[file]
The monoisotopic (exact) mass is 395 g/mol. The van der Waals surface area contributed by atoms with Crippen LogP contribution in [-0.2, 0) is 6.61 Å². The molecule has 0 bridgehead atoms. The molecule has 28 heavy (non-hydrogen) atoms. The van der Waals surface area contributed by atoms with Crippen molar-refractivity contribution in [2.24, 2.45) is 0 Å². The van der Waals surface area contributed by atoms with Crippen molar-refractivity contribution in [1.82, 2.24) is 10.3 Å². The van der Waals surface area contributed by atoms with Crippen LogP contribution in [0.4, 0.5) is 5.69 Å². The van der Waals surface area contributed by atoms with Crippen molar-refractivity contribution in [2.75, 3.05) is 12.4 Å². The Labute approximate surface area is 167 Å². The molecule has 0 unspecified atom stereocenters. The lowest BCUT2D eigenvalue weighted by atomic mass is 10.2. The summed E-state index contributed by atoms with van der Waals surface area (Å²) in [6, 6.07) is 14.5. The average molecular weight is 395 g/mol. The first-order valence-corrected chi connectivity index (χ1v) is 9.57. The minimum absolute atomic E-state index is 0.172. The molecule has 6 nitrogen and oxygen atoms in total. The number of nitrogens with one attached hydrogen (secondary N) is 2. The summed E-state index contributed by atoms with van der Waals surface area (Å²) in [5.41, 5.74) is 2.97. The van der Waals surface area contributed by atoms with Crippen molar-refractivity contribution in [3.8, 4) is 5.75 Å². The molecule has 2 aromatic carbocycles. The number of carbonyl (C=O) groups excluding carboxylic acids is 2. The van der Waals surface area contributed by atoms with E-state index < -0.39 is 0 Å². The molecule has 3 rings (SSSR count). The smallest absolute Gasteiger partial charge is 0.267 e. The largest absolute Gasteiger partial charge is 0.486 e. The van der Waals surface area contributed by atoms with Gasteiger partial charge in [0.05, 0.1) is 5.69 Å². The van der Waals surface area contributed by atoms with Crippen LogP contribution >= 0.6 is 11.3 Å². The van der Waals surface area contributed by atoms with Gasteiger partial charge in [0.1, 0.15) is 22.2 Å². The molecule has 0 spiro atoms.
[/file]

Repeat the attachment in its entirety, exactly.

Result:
The monoisotopic (exact) mass is 395 g/mol. The van der Waals surface area contributed by atoms with Crippen LogP contribution in [-0.2, 0) is 6.61 Å². The molecule has 0 bridgehead atoms. The molecule has 28 heavy (non-hydrogen) atoms. The van der Waals surface area contributed by atoms with Crippen molar-refractivity contribution in [2.24, 2.45) is 0 Å². The van der Waals surface area contributed by atoms with Crippen molar-refractivity contribution in [1.82, 2.24) is 10.3 Å². The van der Waals surface area contributed by atoms with Crippen LogP contribution in [0.4, 0.5) is 5.69 Å². The van der Waals surface area contributed by atoms with Crippen molar-refractivity contribution in [2.75, 3.05) is 12.4 Å². The Labute approximate surface area is 167 Å². The molecule has 0 unspecified atom stereocenters. The lowest BCUT2D eigenvalue weighted by atomic mass is 10.2. The summed E-state index contributed by atoms with van der Waals surface area (Å²) in [6, 6.07) is 14.5. The average molecular weight is 395 g/mol. The first-order valence-corrected chi connectivity index (χ1v) is 9.57. The minimum absolute atomic E-state index is 0.172. The molecule has 6 nitrogen and oxygen atoms in total. The number of nitrogens with one attached hydrogen (secondary N) is 2. The summed E-state index contributed by atoms with van der Waals surface area (Å²) in [5.41, 5.74) is 2.97. The van der Waals surface area contributed by atoms with Crippen molar-refractivity contribution in [3.8, 4) is 5.75 Å². The molecule has 2 aromatic carbocycles. The number of carbonyl (C=O) groups excluding carboxylic acids is 2. The van der Waals surface area contributed by atoms with E-state index < -0.39 is 0 Å². The molecule has 3 rings (SSSR count). The smallest absolute Gasteiger partial charge is 0.267 e. The largest absolute Gasteiger partial charge is 0.486 e. The van der Waals surface area contributed by atoms with Gasteiger partial charge in [0.05, 0.1) is 5.69 Å². The van der Waals surface area contributed by atoms with Crippen LogP contribution >= 0.6 is 11.3 Å². The van der Waals surface area contributed by atoms with Gasteiger partial charge in [0.1, 0.15) is 22.2 Å². The molecule has 0 spiro atoms.